So, yes. We have said no to football and would say no to hockey.

  10. Sobering to me as I settled into the stands to watch my son’s HS football game to see the ambulance waiting on the sidelines.

    But he LOOOVED the sport.

  11. I don’t like football. I don’t really to watch it or anything. My kids probably won’t play it because they won’t be exposed to it. I doubt they are really going to excel at any sport because my husband and I just aren’t that into sports in general. My family growing up was more into basketball–but really ANY sport has injuries that you might have to deal with the rest of your life.

  12. I am a hard no on football and happily my partner agrees. We’d both love it if our boys were into mountain biking or climbing or snowboarding and were involved with a team or a club as a result of that. My husband played baseball from 3 through college and has mixed feelings about that. I am going to campaigning hard for no impact, lifelong sports for sure!!!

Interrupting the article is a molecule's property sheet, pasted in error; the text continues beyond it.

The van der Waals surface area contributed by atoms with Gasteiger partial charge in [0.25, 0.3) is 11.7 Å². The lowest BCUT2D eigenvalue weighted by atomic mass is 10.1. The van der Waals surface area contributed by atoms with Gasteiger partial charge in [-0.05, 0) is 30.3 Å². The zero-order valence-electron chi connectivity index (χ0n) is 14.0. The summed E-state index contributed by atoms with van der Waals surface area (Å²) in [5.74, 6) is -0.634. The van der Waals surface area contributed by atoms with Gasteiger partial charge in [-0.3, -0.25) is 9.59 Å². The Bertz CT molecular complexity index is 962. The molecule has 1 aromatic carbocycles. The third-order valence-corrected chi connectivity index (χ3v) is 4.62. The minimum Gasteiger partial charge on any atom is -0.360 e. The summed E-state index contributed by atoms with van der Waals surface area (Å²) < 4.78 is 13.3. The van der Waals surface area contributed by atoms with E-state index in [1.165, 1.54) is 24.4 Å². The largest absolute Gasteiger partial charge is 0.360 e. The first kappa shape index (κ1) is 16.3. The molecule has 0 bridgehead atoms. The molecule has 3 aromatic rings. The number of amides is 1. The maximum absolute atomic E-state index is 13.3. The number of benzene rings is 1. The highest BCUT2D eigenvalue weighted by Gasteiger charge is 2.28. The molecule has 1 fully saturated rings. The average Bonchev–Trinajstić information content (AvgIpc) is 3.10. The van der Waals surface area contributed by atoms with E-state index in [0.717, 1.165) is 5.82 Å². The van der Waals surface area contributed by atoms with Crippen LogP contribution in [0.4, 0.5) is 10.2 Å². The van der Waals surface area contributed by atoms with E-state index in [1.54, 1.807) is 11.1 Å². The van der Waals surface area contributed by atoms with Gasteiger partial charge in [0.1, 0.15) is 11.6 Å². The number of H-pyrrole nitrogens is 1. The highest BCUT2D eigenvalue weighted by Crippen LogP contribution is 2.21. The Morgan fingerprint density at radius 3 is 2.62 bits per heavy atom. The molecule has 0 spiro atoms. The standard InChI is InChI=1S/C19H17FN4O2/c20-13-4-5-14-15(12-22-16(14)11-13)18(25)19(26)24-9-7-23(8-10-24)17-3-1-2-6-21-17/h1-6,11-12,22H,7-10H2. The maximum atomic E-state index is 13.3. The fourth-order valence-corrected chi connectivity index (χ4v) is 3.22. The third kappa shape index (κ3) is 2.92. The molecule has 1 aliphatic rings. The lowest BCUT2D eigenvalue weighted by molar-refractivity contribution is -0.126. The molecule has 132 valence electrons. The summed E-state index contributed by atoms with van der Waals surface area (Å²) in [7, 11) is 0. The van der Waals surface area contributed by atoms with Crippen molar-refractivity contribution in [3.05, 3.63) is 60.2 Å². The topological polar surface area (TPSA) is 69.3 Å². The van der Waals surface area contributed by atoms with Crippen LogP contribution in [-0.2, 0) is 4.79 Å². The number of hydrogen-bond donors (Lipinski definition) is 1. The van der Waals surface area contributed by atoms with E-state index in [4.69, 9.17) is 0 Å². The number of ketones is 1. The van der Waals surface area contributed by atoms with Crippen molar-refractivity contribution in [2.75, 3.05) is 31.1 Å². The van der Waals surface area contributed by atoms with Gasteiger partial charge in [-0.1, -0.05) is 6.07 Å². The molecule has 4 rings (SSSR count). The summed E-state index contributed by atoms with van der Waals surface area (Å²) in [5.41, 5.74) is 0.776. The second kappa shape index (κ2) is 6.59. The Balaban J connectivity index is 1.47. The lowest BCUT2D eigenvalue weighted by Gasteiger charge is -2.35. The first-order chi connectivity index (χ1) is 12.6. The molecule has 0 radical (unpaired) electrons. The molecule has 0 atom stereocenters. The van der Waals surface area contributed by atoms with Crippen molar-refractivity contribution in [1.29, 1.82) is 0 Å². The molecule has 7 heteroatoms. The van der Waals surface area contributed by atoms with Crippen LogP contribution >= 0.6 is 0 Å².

1. I totally agree with you on the lifelong sports, I wish I stuck to tennis lessons for this reason. Interesting that you are ok with snowboarding but not football. I love snow skiing but a few years ago injured my knee and ended up in the small mountain hospital. I had to wait ages to see the Dr. because someone came in just after me needing to be resuscitated…from her facial expressions, sadly I don’t think the patient survived. When telling this to a friend who worked in the mountain resort admin office she told me that on average someone dies from a mountain accident every week!!! And thats just at that one resort!! I never knew skiing and snowboarding was so dangerous! It’s not going to stop me from skiing but unlike myself (back in the day), my kids will certainly be learning to ski with helmets on and I’ll never go without one again. Not sure what else I can do to protect myself but I’ve woken up to the fact that no matter how fun snow sports are, they definitely aren’t the safest :(